She’s a ditzy schoolgirl. He’s a magical book. Together, they fight crime.

RemiLore is my fifth Switch game in a row, which is kind of an unusual streak.  Finishing Klonoa a few days ago led me to actually look at other games I own for the system, and it turned out I had quite a few and several of them were quite short and could be experienced in a few hours.

RemiLore continues that trend.  With occasional breaks to do things like eat lunch and feed the cat, I went from title screen to end credits in the space of, mmm, four hours?  five?  Not very long anyway.  That’s not a lot for a game with a $40 price tag, so hopefully I got it on sale.

Since I am super cheap, that’s almost certain.  I am very weak to cute girls with glasses, but not $40 weak.

Anyway, I’m not very well-versed in the ways of rogue and rogue-like games, so I’m not sure I’m qualified to say whether it’s a good one or a bad one, but it feels a little thin on content.  I think the appeal boils down to having a cute main character and some goofy humor, so let’s talk about that.

Like any good buddy comedy, you have a pair of characters who don’t necessarily LIKE each other but have to put up with each other because (reasons).  In this case, (reasons) are that Remi – the human of the duo – accidentally wakes up Lore – the book – and Lore panics and warps them both to another dimension.  I’ll let Remi sum up the plot from there:

Complicating her return home is the unfortunate presence of one pissed-off loli.

Choux – the girl on the right – has been stuck in this dimension for a very long time and sees Lore as her ride out and Remi as an unwelcome obstacle.  Fortunately they sit down and talk things out in a reasonable fashion and reach a compromise… oh, who am I kidding.  Choux has had a long time to build an army of murder robots and now they have someone to murder, so why let them go to waste?

The game is split into four worlds, with four acts each, each of which is further split into four combat rooms and some random side areas full of crates and bookshelves and all sorts of extremely breakable items.  When you break things or kill robots, desserts fly out which can be collected to buy character upgrades.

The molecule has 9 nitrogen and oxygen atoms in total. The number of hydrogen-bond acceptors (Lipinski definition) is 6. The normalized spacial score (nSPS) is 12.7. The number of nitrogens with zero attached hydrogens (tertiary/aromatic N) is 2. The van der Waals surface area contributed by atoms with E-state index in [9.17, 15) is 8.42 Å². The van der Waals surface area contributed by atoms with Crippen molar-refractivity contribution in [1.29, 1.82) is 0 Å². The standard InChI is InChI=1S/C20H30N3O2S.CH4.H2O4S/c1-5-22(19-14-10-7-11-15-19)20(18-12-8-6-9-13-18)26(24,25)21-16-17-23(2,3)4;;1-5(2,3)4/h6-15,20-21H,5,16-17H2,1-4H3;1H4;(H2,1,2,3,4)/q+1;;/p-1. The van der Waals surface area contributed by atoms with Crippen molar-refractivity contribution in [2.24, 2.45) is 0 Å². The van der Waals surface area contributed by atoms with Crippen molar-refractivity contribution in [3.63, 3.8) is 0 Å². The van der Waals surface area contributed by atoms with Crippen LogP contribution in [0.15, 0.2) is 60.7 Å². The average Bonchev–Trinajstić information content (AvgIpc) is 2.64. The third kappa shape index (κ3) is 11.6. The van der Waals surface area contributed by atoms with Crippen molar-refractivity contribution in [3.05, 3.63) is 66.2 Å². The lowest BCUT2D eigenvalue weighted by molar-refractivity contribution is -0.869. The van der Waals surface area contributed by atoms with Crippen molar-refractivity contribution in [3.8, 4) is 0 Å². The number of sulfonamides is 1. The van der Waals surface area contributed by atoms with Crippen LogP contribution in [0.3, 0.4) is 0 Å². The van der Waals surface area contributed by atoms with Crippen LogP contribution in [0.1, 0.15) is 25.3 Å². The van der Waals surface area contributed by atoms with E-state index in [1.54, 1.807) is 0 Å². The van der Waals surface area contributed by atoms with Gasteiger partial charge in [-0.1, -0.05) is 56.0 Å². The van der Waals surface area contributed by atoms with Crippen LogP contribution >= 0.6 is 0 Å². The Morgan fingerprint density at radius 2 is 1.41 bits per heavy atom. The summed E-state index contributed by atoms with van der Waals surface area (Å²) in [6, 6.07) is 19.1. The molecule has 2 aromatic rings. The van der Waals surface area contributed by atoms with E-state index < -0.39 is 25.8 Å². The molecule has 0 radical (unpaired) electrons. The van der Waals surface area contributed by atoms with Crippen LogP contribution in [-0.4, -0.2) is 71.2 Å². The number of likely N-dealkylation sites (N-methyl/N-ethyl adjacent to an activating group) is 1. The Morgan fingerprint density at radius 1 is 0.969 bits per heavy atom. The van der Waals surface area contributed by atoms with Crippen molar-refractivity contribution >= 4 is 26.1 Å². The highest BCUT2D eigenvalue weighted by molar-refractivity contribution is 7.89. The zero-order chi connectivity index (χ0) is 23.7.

Oh, right, desserts.  More on that in a second.

At the end of every act, you’re scored on your performance, get between one and four chests to smash open for random loot, and then move on to the next act.

So, desserts.  RemiLore is not a terribly serious game, so rather than collecting gold or precious gems you are hovering up shortcakes and ice cream.  Many of the weapons you get are similarly silly and cute.

While you’re running around trying not to get murdered by robots and collecting desserts, Remi and Lore carry on a pretty constant stream of banter, mostly revolving around how much of an idiot the other is being at any given moment.

One of my two complaints with the game is that some of these exchanges repeat far too often.  My other complaint is that, since it’s a rogue-like game, dying comes with the penalty of (a) losing half your desserts and (b) being sent back to Act 1 of your current world.  Since I died twice fighting the boss of 1-4, I had to repeat the entirety of world 1 twice over.  I was giving myself permission to shelve the game if I died a third time, but fortunately I seemed to get gud, or at least get adequate, by my third time facing off with the guy.

Once I got over that hump, it was a pretty smooth run through the remainder of the game.  It popped up a nice summary screen and let me know that New Game+ was now available, followed by a cute ending credit scroll and some post-adventure musings from Remi.

Anyway, overall it wasn’t entirely my thing but I had a decent time with it.  Not enough to get me to jump into that NG+ right away, but knowing that it’s unlocked may bring me back when I have a couple of hours to kill.



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